Harvard Heart Letter

Heart Beat: Water exercise safe for troubled hearts

Exercising in a pool is often recommended for people with stiff or painful joints. The water supports the body, which reduces the impact of stepping or jumping. Its resistance also gives muscles a good workout. Is aquatic exercise also a good option for heart attack survivors, people with heart failure, or others with compromised hearts? That's been a bit controversial.

Some experts have worried that simply standing in water up to the chest might strain the heart. That's because water pressure on the legs and arms squeezes blood into the chest, which could make the heart work harder.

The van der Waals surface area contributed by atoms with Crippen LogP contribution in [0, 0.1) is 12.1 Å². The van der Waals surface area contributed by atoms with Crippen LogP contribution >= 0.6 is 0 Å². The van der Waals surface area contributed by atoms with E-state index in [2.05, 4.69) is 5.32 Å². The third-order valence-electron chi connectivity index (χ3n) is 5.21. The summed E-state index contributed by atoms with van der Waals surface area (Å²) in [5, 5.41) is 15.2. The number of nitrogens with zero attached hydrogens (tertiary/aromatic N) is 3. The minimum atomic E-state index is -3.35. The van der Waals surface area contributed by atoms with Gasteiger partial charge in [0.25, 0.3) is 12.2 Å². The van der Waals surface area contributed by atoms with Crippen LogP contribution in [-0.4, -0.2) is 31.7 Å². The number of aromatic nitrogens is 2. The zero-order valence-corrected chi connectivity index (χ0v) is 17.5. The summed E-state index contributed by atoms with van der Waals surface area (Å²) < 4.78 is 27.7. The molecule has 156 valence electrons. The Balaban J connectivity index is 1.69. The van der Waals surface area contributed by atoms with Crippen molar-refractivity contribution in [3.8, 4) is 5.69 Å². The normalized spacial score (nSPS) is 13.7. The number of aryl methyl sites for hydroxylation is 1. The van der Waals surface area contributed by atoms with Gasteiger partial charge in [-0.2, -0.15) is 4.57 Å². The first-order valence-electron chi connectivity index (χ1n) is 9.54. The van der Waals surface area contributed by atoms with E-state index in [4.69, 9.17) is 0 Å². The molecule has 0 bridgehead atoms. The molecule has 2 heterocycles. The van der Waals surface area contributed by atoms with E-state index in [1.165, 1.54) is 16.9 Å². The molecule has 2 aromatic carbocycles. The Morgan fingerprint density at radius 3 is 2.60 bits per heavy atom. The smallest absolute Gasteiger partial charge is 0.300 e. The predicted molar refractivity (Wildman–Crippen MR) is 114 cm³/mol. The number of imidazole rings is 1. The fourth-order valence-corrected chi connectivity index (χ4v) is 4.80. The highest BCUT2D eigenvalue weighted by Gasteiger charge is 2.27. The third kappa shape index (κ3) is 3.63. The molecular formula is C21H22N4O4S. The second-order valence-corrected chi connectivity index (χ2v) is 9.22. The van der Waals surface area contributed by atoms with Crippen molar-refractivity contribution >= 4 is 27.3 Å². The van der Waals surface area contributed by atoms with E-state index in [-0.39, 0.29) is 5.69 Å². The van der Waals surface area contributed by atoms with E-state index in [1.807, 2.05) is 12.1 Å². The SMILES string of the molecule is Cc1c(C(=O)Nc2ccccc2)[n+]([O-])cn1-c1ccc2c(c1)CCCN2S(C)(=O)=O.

French researchers explored the cardiac effects of exercising in water with the help of 48 people with either coronary artery disease or heart failure. Half were assigned to a structured exercise program that included daily calisthenics in a warm pool. The other half completed the same program but did their daily calisthenics on land. After three weeks, both groups experienced similar improvements in left ventricular function, blood pressure, resting heart rate, peak heart rate during exercise, and muscle power (Journal of Cardiac Failure, August 2011). Some of the improvements were slightly greater with aquatic exercise, but only a larger, longer study could determine if the difference was due to some additional benefit of exercising in water or to the small size of the study.

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